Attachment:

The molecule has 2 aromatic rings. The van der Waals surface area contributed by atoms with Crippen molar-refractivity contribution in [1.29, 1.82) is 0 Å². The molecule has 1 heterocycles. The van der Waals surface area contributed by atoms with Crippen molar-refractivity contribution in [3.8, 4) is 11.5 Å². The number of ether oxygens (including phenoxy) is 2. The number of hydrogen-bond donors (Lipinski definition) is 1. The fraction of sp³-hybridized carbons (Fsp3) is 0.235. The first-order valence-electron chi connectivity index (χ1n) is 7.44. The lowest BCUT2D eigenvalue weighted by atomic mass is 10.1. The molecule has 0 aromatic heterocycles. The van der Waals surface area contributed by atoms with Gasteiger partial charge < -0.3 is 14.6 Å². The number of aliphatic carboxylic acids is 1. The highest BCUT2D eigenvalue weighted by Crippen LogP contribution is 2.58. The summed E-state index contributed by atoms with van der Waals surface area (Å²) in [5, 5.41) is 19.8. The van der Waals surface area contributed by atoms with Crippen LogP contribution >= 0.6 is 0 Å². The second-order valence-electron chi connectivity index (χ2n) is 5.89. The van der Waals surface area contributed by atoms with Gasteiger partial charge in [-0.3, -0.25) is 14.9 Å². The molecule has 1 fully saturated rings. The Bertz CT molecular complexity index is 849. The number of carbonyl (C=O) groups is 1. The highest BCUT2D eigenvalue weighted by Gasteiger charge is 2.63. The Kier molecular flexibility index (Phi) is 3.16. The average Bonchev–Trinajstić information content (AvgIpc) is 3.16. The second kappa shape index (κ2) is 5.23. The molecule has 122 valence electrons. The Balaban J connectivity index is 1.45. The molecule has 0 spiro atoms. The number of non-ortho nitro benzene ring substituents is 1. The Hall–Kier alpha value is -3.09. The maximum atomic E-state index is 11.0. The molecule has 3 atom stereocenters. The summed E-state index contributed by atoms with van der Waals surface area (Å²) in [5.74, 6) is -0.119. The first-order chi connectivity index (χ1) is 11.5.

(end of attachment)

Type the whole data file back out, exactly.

The molecule has 2 aromatic rings. The van der Waals surface area contributed by atoms with Crippen molar-refractivity contribution in [1.29, 1.82) is 0 Å². The molecule has 1 heterocycles. The van der Waals surface area contributed by atoms with Crippen molar-refractivity contribution in [3.8, 4) is 11.5 Å². The number of ether oxygens (including phenoxy) is 2. The number of hydrogen-bond donors (Lipinski definition) is 1. The fraction of sp³-hybridized carbons (Fsp3) is 0.235. The first-order valence-electron chi connectivity index (χ1n) is 7.44. The lowest BCUT2D eigenvalue weighted by atomic mass is 10.1. The molecule has 0 aromatic heterocycles. The van der Waals surface area contributed by atoms with Gasteiger partial charge < -0.3 is 14.6 Å². The number of aliphatic carboxylic acids is 1. The highest BCUT2D eigenvalue weighted by Crippen LogP contribution is 2.58. The summed E-state index contributed by atoms with van der Waals surface area (Å²) in [5, 5.41) is 19.8. The van der Waals surface area contributed by atoms with Crippen LogP contribution >= 0.6 is 0 Å². The second-order valence-electron chi connectivity index (χ2n) is 5.89. The van der Waals surface area contributed by atoms with Gasteiger partial charge in [-0.3, -0.25) is 14.9 Å². The molecule has 1 fully saturated rings. The Bertz CT molecular complexity index is 849. The number of carbonyl (C=O) groups is 1. The highest BCUT2D eigenvalue weighted by Gasteiger charge is 2.63. The Kier molecular flexibility index (Phi) is 3.16. The average Bonchev–Trinajstić information content (AvgIpc) is 3.16. The second kappa shape index (κ2) is 5.23. The molecule has 122 valence electrons. The Balaban J connectivity index is 1.45. The molecule has 0 spiro atoms. The number of non-ortho nitro benzene ring substituents is 1. The Hall–Kier alpha value is -3.09. The maximum atomic E-state index is 11.0. The molecule has 3 atom stereocenters. The summed E-state index contributed by atoms with van der Waals surface area (Å²) in [5.74, 6) is -0.119. The first-order chi connectivity index (χ1) is 11.5.